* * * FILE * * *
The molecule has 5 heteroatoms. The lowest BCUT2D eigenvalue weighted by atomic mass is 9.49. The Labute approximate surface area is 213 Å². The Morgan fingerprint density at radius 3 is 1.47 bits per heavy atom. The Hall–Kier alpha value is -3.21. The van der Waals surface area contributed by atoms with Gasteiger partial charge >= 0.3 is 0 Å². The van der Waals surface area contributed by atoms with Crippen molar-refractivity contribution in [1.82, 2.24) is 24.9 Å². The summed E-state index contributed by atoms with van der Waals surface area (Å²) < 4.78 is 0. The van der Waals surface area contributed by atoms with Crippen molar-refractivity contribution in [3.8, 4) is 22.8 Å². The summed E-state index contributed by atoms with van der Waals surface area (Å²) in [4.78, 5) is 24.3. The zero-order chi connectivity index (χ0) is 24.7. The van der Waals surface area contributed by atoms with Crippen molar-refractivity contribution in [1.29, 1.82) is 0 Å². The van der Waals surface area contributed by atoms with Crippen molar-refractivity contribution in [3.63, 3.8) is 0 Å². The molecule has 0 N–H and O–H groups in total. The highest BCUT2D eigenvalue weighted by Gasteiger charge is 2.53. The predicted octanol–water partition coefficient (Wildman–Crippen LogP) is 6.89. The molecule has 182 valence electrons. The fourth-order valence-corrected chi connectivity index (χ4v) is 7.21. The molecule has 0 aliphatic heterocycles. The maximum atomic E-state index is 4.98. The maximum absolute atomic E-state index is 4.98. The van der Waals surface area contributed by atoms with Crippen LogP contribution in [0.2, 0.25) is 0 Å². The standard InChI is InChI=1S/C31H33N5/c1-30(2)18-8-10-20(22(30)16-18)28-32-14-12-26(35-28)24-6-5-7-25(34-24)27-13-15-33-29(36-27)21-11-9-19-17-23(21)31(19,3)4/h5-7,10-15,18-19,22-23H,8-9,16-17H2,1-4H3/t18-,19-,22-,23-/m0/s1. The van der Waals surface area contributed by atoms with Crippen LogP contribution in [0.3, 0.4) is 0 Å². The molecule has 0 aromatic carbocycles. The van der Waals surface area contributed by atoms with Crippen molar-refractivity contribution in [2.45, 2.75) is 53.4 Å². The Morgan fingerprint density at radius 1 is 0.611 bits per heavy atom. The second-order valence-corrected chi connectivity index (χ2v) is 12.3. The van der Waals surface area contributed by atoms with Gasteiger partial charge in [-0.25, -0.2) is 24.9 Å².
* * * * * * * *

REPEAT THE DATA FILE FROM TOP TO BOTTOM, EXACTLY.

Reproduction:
The molecule has 5 heteroatoms. The lowest BCUT2D eigenvalue weighted by atomic mass is 9.49. The Labute approximate surface area is 213 Å². The Morgan fingerprint density at radius 3 is 1.47 bits per heavy atom. The Hall–Kier alpha value is -3.21. The van der Waals surface area contributed by atoms with Gasteiger partial charge >= 0.3 is 0 Å². The van der Waals surface area contributed by atoms with Crippen molar-refractivity contribution in [1.82, 2.24) is 24.9 Å². The summed E-state index contributed by atoms with van der Waals surface area (Å²) < 4.78 is 0. The van der Waals surface area contributed by atoms with Crippen molar-refractivity contribution in [3.8, 4) is 22.8 Å². The summed E-state index contributed by atoms with van der Waals surface area (Å²) in [4.78, 5) is 24.3. The zero-order chi connectivity index (χ0) is 24.7. The van der Waals surface area contributed by atoms with Crippen molar-refractivity contribution in [1.29, 1.82) is 0 Å². The van der Waals surface area contributed by atoms with Crippen molar-refractivity contribution in [3.63, 3.8) is 0 Å². The molecule has 0 N–H and O–H groups in total. The highest BCUT2D eigenvalue weighted by Gasteiger charge is 2.53. The predicted octanol–water partition coefficient (Wildman–Crippen LogP) is 6.89. The molecule has 182 valence electrons. The fourth-order valence-corrected chi connectivity index (χ4v) is 7.21. The molecule has 0 aliphatic heterocycles. The maximum atomic E-state index is 4.98. The maximum absolute atomic E-state index is 4.98. The van der Waals surface area contributed by atoms with Crippen LogP contribution in [0.2, 0.25) is 0 Å². The standard InChI is InChI=1S/C31H33N5/c1-30(2)18-8-10-20(22(30)16-18)28-32-14-12-26(35-28)24-6-5-7-25(34-24)27-13-15-33-29(36-27)21-11-9-19-17-23(21)31(19,3)4/h5-7,10-15,18-19,22-23H,8-9,16-17H2,1-4H3/t18-,19-,22-,23-/m0/s1. The van der Waals surface area contributed by atoms with Crippen LogP contribution in [0.3, 0.4) is 0 Å². The molecule has 0 aromatic carbocycles. The van der Waals surface area contributed by atoms with Crippen molar-refractivity contribution in [2.45, 2.75) is 53.4 Å². The Morgan fingerprint density at radius 1 is 0.611 bits per heavy atom. The second-order valence-corrected chi connectivity index (χ2v) is 12.3. The van der Waals surface area contributed by atoms with Gasteiger partial charge in [-0.25, -0.2) is 24.9 Å².